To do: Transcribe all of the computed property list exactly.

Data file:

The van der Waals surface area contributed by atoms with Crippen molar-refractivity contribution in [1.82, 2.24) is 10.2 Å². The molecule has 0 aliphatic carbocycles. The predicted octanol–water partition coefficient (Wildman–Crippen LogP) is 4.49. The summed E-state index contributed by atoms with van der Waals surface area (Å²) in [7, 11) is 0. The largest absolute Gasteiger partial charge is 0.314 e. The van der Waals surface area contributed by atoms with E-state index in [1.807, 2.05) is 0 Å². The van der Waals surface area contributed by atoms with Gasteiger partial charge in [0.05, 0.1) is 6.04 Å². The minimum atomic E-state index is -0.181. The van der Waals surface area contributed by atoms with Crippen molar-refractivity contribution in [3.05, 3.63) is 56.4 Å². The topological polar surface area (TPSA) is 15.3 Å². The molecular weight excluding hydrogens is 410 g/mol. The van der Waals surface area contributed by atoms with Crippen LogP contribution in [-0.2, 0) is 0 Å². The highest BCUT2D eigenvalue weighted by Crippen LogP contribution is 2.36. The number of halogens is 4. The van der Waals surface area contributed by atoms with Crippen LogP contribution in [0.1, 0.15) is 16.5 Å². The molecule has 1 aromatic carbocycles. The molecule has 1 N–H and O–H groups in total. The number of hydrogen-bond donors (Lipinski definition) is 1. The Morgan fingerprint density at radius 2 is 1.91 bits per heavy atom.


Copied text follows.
The van der Waals surface area contributed by atoms with Crippen molar-refractivity contribution in [1.82, 2.24) is 10.2 Å². The molecule has 0 aliphatic carbocycles. The predicted octanol–water partition coefficient (Wildman–Crippen LogP) is 4.49. The summed E-state index contributed by atoms with van der Waals surface area (Å²) in [7, 11) is 0. The largest absolute Gasteiger partial charge is 0.314 e. The van der Waals surface area contributed by atoms with E-state index in [1.807, 2.05) is 0 Å². The van der Waals surface area contributed by atoms with Gasteiger partial charge in [0.05, 0.1) is 6.04 Å². The minimum atomic E-state index is -0.181. The van der Waals surface area contributed by atoms with Crippen molar-refractivity contribution in [3.05, 3.63) is 56.4 Å². The topological polar surface area (TPSA) is 15.3 Å². The molecular weight excluding hydrogens is 410 g/mol. The van der Waals surface area contributed by atoms with Crippen LogP contribution in [-0.2, 0) is 0 Å². The highest BCUT2D eigenvalue weighted by Crippen LogP contribution is 2.36. The number of halogens is 4. The van der Waals surface area contributed by atoms with Crippen LogP contribution in [0.1, 0.15) is 16.5 Å². The molecule has 1 aromatic carbocycles. The molecule has 1 N–H and O–H groups in total. The number of hydrogen-bond donors (Lipinski definition) is 1. The Morgan fingerprint density at radius 2 is 1.91 bits per heavy atom.